The High Court goes on to say that the impugned notification is issued to ensure that rectified spirit sought to be used for industrial purposes is not diverted for obtaining country liquor or other forms of potable liquor and that it is not concerned with equitable distribution and availability at a fair price of either rectified spirit or the denatured spirit. The notification was, thus, justified under Entry 6 of List II Public Health; and Entry 8 of List II - Possession and Sale of Intoxicating liquor."

(b) "This Court dealt with the question of legislative competence of the State to impose tax or levy on industrial alcohol in the case of Synthetics and Chemicals Ltd. v. State of U.P., and ruled in the negative. The High Court took the view that the distinction between ethyl alcohol/rectified spirit as such and denatured spirit was not in issue, nor was it considered in that judgment and held that this Court cannot be said to have ruled that every rectified spirit/ethyl alcohol is industrial alcohol.

The High Court reiterated that once denatured, the alcohol becomes exclusively industrial alcohol since it cannot be used for obtaining country liquor or for manufacturing IMFLs and said that it is to ensure that ethyl alcohol meant for industrial use is not misused or diverted for human consumption that impugned regulation is provided for by the State and further that the regulation being part of general regulation of the trade in alcohol in the interest of public health is relatable to Entries 6 and 8 of List II."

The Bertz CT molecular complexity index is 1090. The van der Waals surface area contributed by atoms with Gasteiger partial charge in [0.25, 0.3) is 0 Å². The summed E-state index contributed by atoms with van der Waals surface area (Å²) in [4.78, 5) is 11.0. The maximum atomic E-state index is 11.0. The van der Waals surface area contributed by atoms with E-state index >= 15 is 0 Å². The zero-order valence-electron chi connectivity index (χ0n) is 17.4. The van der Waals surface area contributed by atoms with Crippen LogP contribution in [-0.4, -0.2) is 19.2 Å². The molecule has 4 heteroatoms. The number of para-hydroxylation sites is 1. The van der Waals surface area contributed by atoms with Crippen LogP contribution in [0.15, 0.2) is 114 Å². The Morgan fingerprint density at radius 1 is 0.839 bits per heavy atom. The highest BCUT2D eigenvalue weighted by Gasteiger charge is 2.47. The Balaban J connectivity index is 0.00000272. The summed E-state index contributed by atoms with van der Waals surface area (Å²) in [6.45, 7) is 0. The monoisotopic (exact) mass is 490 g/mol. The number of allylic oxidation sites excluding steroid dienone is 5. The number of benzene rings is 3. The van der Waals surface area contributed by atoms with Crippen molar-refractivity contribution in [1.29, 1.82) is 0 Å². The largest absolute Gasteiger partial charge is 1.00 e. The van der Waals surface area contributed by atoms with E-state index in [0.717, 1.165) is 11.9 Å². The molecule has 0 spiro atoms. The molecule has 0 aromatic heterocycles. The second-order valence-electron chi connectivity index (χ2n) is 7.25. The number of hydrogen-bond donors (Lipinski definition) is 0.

(c) "It is to be noticed that the States under Entries 8 and 51 of List II read with Entry 84 of List I have exclusive privilege to legislate on intoxicating liquor and alcoholic liquor for human consumption. Hence, so long as any alcoholic preparation can be diverted to human consumption, the States shall have the power to legislate as also to impose taxes etc. In this view, denaturation of spirit is not only an obligation on the States but also within the competence of the States to enforce."

(d) The Bench also relied upon a recent decision of the Supreme Court in State of Andhra Pradesh v McDowell, (1996) 3 SCC 709, and quoted the following holding therein with approval:

"It follows from the above discussion that the power to make a law with respect to manufacture and production and its prohibition (among other matters mentioned in Entry 8 in List II) belongs exclusively to the State Legislatures. Item 26 in the First Schedule to the IDR Act must be read subject to Entry 8 - and for that matter, Entry 6 - in List II. So read, the said item does and cannot deal with manufacture, production of intoxicating liquors. All the petitioners before us are engaged in the manufacture of intoxicating liquors. The State Legislature is, therefore, perfectly competent to make a law prohibiting their manufacture and production - in addition to their sale, consumption, possession and transport - with reference to Entries 8 and 6 in List II of the Seventh Schedule to the Constitution read with Article 47 thereof."

The Amendment of the Industries (Development  Back

Client Area | Advocate Area | Blogs | About Us | User Agreement | Privacy Policy | Advertise | Media Coverage | Contact Us | Site Map
powered and driven by neosys